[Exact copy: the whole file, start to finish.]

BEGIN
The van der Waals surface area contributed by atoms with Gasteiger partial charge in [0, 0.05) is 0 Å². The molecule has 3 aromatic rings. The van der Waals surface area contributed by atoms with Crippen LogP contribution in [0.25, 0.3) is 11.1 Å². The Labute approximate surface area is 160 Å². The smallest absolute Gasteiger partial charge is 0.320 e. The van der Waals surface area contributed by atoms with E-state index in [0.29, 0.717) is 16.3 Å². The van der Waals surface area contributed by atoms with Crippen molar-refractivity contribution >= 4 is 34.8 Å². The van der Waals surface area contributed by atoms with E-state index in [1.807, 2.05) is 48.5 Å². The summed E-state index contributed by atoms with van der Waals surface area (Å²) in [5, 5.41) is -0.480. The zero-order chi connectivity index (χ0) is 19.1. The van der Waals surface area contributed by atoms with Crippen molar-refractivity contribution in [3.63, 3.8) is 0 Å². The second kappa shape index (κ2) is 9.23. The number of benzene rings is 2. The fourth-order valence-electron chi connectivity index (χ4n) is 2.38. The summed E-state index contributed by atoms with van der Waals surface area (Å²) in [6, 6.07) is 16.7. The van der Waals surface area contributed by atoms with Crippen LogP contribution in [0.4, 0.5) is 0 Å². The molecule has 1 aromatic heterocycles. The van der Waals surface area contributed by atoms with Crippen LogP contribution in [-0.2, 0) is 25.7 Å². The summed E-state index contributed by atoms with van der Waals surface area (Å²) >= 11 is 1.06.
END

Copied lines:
The van der Waals surface area contributed by atoms with Gasteiger partial charge in [0, 0.05) is 0 Å². The molecule has 3 aromatic rings. The van der Waals surface area contributed by atoms with Crippen LogP contribution in [0.25, 0.3) is 11.1 Å². The Labute approximate surface area is 160 Å². The smallest absolute Gasteiger partial charge is 0.320 e. The van der Waals surface area contributed by atoms with E-state index in [0.29, 0.717) is 16.3 Å². The van der Waals surface area contributed by atoms with Crippen molar-refractivity contribution >= 4 is 34.8 Å². The van der Waals surface area contributed by atoms with E-state index in [1.807, 2.05) is 48.5 Å². The summed E-state index contributed by atoms with van der Waals surface area (Å²) in [5, 5.41) is -0.480. The zero-order chi connectivity index (χ0) is 19.1. The van der Waals surface area contributed by atoms with Crippen molar-refractivity contribution in [3.63, 3.8) is 0 Å². The second kappa shape index (κ2) is 9.23. The number of benzene rings is 2. The fourth-order valence-electron chi connectivity index (χ4n) is 2.38. The summed E-state index contributed by atoms with van der Waals surface area (Å²) in [6, 6.07) is 16.7. The van der Waals surface area contributed by atoms with Crippen LogP contribution in [0.4, 0.5) is 0 Å². The molecule has 1 aromatic heterocycles. The van der Waals surface area contributed by atoms with Crippen LogP contribution in [-0.2, 0) is 25.7 Å². The summed E-state index contributed by atoms with van der Waals surface area (Å²) >= 11 is 1.06.